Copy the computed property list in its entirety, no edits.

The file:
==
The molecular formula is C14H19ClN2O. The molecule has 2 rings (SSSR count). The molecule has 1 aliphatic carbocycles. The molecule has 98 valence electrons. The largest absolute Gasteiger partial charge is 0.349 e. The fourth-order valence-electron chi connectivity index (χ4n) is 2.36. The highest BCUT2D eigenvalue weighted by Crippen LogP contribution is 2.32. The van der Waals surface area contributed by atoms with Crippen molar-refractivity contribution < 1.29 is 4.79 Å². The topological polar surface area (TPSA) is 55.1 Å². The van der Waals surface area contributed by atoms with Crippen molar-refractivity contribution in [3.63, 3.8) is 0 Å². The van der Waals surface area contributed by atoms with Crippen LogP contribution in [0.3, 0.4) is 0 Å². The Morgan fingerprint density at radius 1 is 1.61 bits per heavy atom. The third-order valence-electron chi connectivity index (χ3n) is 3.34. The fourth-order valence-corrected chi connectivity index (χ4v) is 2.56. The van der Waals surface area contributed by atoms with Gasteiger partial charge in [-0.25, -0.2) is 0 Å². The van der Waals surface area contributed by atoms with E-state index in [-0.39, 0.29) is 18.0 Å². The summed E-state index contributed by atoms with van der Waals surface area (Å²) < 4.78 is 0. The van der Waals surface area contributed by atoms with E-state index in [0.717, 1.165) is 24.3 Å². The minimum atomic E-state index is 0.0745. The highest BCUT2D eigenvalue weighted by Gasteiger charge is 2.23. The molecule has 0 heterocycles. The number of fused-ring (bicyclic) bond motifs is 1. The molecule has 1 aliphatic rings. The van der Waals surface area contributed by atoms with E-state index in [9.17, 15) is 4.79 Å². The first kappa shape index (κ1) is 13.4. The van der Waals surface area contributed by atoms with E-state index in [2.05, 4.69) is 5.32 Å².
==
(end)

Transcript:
The molecular formula is C14H19ClN2O. The molecule has 2 rings (SSSR count). The molecule has 1 aliphatic carbocycles. The molecule has 98 valence electrons. The largest absolute Gasteiger partial charge is 0.349 e. The fourth-order valence-electron chi connectivity index (χ4n) is 2.36. The highest BCUT2D eigenvalue weighted by Crippen LogP contribution is 2.32. The van der Waals surface area contributed by atoms with Crippen molar-refractivity contribution < 1.29 is 4.79 Å². The topological polar surface area (TPSA) is 55.1 Å². The van der Waals surface area contributed by atoms with Crippen molar-refractivity contribution in [3.63, 3.8) is 0 Å². The van der Waals surface area contributed by atoms with Crippen LogP contribution in [0.3, 0.4) is 0 Å². The Morgan fingerprint density at radius 1 is 1.61 bits per heavy atom. The third-order valence-electron chi connectivity index (χ3n) is 3.34. The fourth-order valence-corrected chi connectivity index (χ4v) is 2.56. The van der Waals surface area contributed by atoms with Gasteiger partial charge in [-0.25, -0.2) is 0 Å². The van der Waals surface area contributed by atoms with E-state index in [-0.39, 0.29) is 18.0 Å². The summed E-state index contributed by atoms with van der Waals surface area (Å²) < 4.78 is 0. The van der Waals surface area contributed by atoms with E-state index in [0.717, 1.165) is 24.3 Å². The minimum atomic E-state index is 0.0745. The highest BCUT2D eigenvalue weighted by Gasteiger charge is 2.23. The molecule has 0 heterocycles. The number of fused-ring (bicyclic) bond motifs is 1. The molecule has 1 aliphatic rings. The van der Waals surface area contributed by atoms with E-state index in [9.17, 15) is 4.79 Å². The first kappa shape index (κ1) is 13.4. The van der Waals surface area contributed by atoms with E-state index in [2.05, 4.69) is 5.32 Å².